Galveston County man hospitalized with 'serious lung illness' after using e-cigarettes

President Donald Trump advised people not to vape one day after his administration said it would ban the sale of most flavored e-cigarettes

"This gives us one layer of protection to tell people what's in the products". Many who got sick said they had vaped liquids that contain THC, the high-inducing ingredient in marijuana.

Vapers who develop symptoms including cough, shortness of breath, chest pain, nausea, vomiting, diarrhea, fatigue, fever or weight loss should seek medical care, Adirim said. "These are life-threatening illnesses, even for those who are otherwise completely healthy", said Dr. Philip Keiser, Galveston County local health authority.

The 380 cases the federal health agency is probing all have a history of vaping or e-cigarette use. The devices, available in the United States since 2006, work instead by heating a liquid that turns into vapor and is inhaled.

But the bulk of this research was carried out before the current outbreak of severe lung disease in the United States, with more than 450 cases now under investigation.

The CDC's classification page for severe pulmonary illness with e-cigarette product use notes, "Based on available information, the disease is likely caused by an unknown chemical exposure; no single product or substance is conclusively linked to the disease". "The current number includes only confirmed and probable cases reported by states to CDC after classification", the CDC said in its update.

The report sheds light on some of the lung illnesses that have spread across 33 states, and authors say that investigations are needed in others states to see if those cases have the same features. Meanwhile, the City of Seattle is weighing a vaping ban, akin to one passed in San Francisco earlier this summer.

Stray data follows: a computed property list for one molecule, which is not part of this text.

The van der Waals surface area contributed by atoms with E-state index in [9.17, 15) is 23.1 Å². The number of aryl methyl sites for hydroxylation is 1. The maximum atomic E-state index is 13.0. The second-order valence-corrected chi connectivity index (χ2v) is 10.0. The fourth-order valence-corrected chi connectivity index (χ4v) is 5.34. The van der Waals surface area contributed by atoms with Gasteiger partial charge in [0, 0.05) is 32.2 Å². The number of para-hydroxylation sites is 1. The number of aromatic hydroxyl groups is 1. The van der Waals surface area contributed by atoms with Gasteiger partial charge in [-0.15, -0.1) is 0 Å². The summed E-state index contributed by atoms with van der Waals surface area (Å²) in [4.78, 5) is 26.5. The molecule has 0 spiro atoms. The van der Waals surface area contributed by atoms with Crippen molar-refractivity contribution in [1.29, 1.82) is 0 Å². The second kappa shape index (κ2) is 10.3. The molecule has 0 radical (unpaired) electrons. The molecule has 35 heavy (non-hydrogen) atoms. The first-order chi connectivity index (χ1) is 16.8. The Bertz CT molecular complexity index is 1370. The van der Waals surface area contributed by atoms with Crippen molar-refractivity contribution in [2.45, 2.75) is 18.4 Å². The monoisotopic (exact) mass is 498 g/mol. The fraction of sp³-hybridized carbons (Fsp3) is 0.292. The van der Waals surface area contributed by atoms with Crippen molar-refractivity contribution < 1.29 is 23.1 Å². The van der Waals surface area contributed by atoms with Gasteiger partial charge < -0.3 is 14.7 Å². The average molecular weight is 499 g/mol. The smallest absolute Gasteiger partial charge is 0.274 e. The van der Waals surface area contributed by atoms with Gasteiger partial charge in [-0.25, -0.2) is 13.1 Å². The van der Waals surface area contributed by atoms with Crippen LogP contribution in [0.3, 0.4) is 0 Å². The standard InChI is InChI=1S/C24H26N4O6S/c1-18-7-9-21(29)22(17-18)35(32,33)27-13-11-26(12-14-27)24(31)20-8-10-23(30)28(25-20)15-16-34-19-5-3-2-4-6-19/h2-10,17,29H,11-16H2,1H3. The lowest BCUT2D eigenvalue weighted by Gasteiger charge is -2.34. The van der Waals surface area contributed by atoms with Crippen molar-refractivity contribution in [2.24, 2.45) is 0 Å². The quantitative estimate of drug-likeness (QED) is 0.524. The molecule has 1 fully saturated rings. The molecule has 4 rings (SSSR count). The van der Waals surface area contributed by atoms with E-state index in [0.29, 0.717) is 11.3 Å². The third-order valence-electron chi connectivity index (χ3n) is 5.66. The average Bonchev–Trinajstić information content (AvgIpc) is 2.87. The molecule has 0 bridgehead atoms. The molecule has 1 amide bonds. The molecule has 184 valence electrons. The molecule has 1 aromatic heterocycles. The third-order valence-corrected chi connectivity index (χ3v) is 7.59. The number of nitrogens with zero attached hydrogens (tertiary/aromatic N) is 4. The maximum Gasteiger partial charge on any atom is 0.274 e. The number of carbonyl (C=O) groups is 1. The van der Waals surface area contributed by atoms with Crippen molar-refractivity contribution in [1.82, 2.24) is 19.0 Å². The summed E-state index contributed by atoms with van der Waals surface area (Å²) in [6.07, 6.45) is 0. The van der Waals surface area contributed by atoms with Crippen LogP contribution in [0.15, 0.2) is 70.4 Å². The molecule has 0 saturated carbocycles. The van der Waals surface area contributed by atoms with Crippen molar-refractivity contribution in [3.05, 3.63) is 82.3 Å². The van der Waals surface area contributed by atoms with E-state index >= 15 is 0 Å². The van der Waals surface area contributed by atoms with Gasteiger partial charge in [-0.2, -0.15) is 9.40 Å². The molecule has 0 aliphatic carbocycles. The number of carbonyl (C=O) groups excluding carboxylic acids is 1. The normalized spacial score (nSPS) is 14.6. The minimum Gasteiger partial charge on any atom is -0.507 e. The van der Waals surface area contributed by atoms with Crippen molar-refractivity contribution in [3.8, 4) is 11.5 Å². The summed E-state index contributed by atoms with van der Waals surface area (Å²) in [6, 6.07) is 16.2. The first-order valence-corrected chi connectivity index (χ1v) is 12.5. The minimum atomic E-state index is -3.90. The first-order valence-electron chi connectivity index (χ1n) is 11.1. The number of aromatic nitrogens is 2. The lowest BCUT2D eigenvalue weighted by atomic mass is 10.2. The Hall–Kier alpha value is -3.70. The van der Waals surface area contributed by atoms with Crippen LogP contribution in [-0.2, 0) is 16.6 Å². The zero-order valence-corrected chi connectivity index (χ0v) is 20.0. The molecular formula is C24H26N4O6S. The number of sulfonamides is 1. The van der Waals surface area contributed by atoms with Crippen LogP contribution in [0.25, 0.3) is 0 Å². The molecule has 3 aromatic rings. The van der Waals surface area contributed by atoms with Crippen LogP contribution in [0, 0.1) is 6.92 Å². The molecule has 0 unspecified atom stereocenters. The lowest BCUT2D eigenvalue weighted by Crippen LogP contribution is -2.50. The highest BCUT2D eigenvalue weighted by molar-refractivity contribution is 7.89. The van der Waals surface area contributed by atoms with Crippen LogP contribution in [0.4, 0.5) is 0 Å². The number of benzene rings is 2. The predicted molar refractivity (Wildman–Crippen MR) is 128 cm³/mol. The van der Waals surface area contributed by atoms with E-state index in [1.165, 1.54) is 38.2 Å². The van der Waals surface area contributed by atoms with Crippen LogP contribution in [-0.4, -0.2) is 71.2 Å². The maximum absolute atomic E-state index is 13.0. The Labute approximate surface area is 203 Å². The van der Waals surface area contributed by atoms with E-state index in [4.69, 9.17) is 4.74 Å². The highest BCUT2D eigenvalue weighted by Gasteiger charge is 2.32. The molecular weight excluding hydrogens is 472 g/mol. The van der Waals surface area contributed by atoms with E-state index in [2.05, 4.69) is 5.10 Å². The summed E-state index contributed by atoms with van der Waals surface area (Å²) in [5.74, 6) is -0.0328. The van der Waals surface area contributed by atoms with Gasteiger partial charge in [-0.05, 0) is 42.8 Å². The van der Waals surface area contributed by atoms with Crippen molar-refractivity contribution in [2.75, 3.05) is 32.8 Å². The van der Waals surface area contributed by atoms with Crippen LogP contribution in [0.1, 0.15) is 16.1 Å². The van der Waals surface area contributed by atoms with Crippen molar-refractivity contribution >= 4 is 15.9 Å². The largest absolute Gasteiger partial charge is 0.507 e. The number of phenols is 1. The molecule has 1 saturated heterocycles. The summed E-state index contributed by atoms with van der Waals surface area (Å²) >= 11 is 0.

Vaping, which has been trendy among young adults and middle age people trying to ween off cigarettes, has been at the forefront of growing health concerns.

That claim is true, according to a study in the New England Journal of Medicine on 886 patients in Britain's National Health Service published in February.

Now, the Center for Disease Control and Prevention (CDC) is conducting thorough research and urging people to stop using the devices.

The one-year abstinence rate among e-cigarette users was 18 percent, compared to 9.9 percent among a group who used other nicotine replacement products like gum or patches. Most of the products tested had THC and other compounds found in marijuana plants, and most samples had vitamin E oil additives, Moore said. E-cigarettes are already illegal to sell in the U.S. to people under 18 or 21, depending on the state.

"I agree. I think this a problem, and I think it needs to be addressed".



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